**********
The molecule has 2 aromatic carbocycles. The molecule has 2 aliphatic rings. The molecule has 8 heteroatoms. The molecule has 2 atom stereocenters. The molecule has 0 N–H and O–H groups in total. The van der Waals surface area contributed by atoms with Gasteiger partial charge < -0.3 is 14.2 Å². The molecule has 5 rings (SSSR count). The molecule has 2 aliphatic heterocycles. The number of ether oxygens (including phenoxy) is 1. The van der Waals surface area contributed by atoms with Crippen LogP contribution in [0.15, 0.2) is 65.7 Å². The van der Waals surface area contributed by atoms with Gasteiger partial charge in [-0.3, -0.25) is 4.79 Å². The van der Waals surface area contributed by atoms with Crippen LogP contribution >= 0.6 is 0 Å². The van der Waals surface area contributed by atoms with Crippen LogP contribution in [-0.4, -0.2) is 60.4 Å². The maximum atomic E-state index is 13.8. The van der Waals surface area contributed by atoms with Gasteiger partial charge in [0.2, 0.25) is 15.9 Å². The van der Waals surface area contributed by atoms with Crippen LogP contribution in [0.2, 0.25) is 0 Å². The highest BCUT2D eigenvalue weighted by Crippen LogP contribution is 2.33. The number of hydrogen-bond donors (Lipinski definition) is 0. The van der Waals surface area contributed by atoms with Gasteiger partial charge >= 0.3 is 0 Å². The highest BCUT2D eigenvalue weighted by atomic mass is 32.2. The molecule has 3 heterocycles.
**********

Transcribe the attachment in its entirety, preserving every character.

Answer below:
The molecule has 2 aromatic carbocycles. The molecule has 2 aliphatic rings. The molecule has 8 heteroatoms. The molecule has 2 atom stereocenters. The molecule has 0 N–H and O–H groups in total. The van der Waals surface area contributed by atoms with Gasteiger partial charge < -0.3 is 14.2 Å². The molecule has 5 rings (SSSR count). The molecule has 2 aliphatic heterocycles. The number of ether oxygens (including phenoxy) is 1. The van der Waals surface area contributed by atoms with Crippen LogP contribution in [0.15, 0.2) is 65.7 Å². The van der Waals surface area contributed by atoms with Gasteiger partial charge in [-0.3, -0.25) is 4.79 Å². The van der Waals surface area contributed by atoms with Crippen LogP contribution >= 0.6 is 0 Å². The van der Waals surface area contributed by atoms with Crippen LogP contribution in [-0.4, -0.2) is 60.4 Å². The maximum atomic E-state index is 13.8. The van der Waals surface area contributed by atoms with Gasteiger partial charge in [0.2, 0.25) is 15.9 Å². The van der Waals surface area contributed by atoms with Crippen LogP contribution in [0.2, 0.25) is 0 Å². The highest BCUT2D eigenvalue weighted by Crippen LogP contribution is 2.33. The number of hydrogen-bond donors (Lipinski definition) is 0. The van der Waals surface area contributed by atoms with Gasteiger partial charge >= 0.3 is 0 Å². The highest BCUT2D eigenvalue weighted by atomic mass is 32.2. The molecule has 3 heterocycles.